LYONS - In the mountains near Lyons, there is something unusual going on at a four day event called the Song School. Alongside experienced musicians working to improve their craft is a little girl named Bella Betts.
"I do music because I love music," Betts said. "I love the very thing."
The home school student attends camps like this to push her musical talents. She is a gifted mandolin player whose work is being recognized across the country.
"Some people throw around the word prodigy and things like that," Mona Esposito, Betts' mother, said. "I'm not so comfortable with those types of terms."
Esposito takes her daughter to camps like Song School to learn the intricacies of making music sitting next to 40 something, professional artists working on the same song writing and performing skills.
"Part of our home-schooling philosophy is this idea of experiential learning," Esposito said.
Betts says the biggest thing is that they don't treat her like a kid.
"I love when they treat me as an equal," Betts said.
After all, she already made her first album of mostly original songs - when she was 11.
"She turned 12 as we were making the record," Steve Syzmanski, co-producer, said. "I kept scratching my head. It's not a 20-year-old. It's a 12-year-old that we're working with here."
Syzmanski helped her coordinate this bluegrass album called "Lights around a Curve" which takes on deep meanings and emotions especially for a child.
"Making her first record was really one of the highlights of my life," Syzmanski said.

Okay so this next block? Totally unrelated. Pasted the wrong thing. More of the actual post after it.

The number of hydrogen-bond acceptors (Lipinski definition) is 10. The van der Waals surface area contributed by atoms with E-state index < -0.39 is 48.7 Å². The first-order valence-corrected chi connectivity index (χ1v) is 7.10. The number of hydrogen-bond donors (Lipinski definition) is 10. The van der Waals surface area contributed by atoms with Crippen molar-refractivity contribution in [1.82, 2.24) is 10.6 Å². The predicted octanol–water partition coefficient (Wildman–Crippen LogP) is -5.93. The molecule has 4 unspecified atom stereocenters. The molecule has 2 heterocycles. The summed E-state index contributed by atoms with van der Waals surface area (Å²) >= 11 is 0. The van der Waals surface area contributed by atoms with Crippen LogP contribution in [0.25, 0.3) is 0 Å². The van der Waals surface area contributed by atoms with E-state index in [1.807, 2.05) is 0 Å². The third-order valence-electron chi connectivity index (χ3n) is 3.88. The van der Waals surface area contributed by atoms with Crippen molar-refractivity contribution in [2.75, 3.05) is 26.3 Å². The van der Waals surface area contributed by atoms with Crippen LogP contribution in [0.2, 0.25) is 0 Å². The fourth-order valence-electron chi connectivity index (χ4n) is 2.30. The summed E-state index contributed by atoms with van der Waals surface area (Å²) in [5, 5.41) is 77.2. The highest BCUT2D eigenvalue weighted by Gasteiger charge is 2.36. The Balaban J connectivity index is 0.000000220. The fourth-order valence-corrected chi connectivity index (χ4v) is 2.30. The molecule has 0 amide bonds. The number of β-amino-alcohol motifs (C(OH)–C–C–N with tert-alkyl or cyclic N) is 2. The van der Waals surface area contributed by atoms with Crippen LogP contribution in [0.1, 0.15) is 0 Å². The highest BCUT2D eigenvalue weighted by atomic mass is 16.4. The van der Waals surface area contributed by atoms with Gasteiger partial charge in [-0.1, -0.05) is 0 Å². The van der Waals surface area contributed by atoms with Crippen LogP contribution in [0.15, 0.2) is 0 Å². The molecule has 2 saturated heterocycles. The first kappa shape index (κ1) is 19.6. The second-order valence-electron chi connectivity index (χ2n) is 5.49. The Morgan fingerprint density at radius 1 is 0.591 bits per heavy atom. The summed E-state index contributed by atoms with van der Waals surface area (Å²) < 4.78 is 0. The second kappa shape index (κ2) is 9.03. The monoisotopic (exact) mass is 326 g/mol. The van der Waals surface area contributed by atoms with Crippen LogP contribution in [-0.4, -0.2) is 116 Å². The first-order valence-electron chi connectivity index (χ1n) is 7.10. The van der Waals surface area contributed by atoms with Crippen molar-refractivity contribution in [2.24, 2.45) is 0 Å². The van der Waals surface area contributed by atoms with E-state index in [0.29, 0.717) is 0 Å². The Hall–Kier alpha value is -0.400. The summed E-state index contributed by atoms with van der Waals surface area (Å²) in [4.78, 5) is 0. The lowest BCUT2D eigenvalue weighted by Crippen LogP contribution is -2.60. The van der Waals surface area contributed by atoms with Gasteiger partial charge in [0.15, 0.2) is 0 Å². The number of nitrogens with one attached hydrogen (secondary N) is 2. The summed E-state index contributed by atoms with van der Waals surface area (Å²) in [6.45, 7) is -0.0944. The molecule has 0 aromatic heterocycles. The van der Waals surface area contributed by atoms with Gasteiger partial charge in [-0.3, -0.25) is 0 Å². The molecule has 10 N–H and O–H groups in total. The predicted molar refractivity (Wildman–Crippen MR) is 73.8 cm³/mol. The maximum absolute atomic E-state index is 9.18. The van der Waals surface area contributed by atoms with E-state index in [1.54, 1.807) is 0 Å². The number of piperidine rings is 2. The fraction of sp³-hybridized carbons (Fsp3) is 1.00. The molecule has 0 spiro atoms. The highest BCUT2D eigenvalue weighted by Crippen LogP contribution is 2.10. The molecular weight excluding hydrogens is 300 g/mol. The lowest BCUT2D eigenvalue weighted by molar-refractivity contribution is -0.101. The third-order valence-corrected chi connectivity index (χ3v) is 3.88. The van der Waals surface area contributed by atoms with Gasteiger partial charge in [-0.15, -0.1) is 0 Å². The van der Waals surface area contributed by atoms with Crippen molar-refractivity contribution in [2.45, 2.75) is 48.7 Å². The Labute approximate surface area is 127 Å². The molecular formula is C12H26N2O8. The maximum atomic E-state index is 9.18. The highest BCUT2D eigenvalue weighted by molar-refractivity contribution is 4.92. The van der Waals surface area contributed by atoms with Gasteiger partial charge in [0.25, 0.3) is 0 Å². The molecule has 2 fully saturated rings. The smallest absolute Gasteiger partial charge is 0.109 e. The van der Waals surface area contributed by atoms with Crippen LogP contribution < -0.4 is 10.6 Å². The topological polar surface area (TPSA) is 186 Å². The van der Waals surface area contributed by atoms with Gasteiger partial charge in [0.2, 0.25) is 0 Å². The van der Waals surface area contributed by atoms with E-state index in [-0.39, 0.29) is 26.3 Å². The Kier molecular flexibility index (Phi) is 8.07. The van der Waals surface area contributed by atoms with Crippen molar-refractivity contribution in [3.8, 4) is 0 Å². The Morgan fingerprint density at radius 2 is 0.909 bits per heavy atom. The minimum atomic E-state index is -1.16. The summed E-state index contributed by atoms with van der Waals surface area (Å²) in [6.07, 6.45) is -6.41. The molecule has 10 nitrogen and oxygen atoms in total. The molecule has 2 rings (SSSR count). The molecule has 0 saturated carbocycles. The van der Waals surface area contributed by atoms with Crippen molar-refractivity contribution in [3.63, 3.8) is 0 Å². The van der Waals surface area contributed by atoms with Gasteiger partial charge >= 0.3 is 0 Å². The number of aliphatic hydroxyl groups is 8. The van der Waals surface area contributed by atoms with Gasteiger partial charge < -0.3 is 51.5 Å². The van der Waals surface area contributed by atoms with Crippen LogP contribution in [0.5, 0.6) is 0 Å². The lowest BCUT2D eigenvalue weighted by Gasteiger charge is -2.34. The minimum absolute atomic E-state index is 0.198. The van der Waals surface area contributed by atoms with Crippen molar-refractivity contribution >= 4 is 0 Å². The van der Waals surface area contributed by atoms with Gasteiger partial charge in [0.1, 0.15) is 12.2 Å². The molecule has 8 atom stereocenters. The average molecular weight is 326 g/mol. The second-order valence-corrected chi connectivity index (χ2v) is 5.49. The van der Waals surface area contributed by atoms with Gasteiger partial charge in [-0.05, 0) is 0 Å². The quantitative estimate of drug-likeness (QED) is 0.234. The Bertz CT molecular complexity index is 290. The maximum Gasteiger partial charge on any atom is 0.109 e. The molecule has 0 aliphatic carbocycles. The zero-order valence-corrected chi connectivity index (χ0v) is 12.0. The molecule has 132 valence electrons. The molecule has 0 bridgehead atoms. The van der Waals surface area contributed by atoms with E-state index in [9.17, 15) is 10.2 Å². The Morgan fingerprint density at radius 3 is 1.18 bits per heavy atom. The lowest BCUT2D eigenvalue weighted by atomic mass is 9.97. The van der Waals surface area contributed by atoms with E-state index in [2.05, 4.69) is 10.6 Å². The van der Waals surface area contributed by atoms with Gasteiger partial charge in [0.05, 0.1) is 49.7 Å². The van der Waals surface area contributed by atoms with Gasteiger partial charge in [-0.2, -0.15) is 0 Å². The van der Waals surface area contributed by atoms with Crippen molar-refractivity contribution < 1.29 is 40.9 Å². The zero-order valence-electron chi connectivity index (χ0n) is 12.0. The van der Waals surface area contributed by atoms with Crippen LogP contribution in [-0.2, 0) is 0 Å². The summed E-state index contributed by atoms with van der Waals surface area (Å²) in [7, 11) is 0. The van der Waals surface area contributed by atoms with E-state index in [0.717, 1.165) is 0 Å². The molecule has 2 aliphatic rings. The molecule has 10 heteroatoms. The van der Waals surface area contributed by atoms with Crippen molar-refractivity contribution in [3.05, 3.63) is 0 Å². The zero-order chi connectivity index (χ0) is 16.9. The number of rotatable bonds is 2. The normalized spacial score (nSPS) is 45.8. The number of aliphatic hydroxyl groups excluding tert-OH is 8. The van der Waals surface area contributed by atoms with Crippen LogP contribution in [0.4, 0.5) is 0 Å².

He is also the director of the Song School. He says Betts fits right in.
"For a 12-year-old, one of the most focused and articulate little girls, I've ever met," Syzmanski said.
Betts plays multiple instruments, including the guitar. But, she says the mandolin is where she feels the most natural.
"I feel more at home playing the mandolin," Betts said. "I have to struggle less."
Still, she goes to Song School and other learning opportunities to learn the science and academics of music.
"It's just sort of the next step in her musical life," Esposito said. "[She is] super interested in the mechanics and the technical side of making music," Esposito said.
Betts started playing the piano and guitar at age five. But, Esposito says when she picked up a mandolin a couple years later she fell in love with it. At age 10, Esposito says that's when Betts decided to pursue music full-time leading to her first album, concert invitations, and potential stardom.
"When wonderful opportunities come along, we embrace them," Esposito said. "But, you know, she's still a kid and that's really important."
Betts says she is a kid with the time and ambition to be the best.
"Mostly, I just want to really have fun," Betts said. "I think adults should do that more, too."
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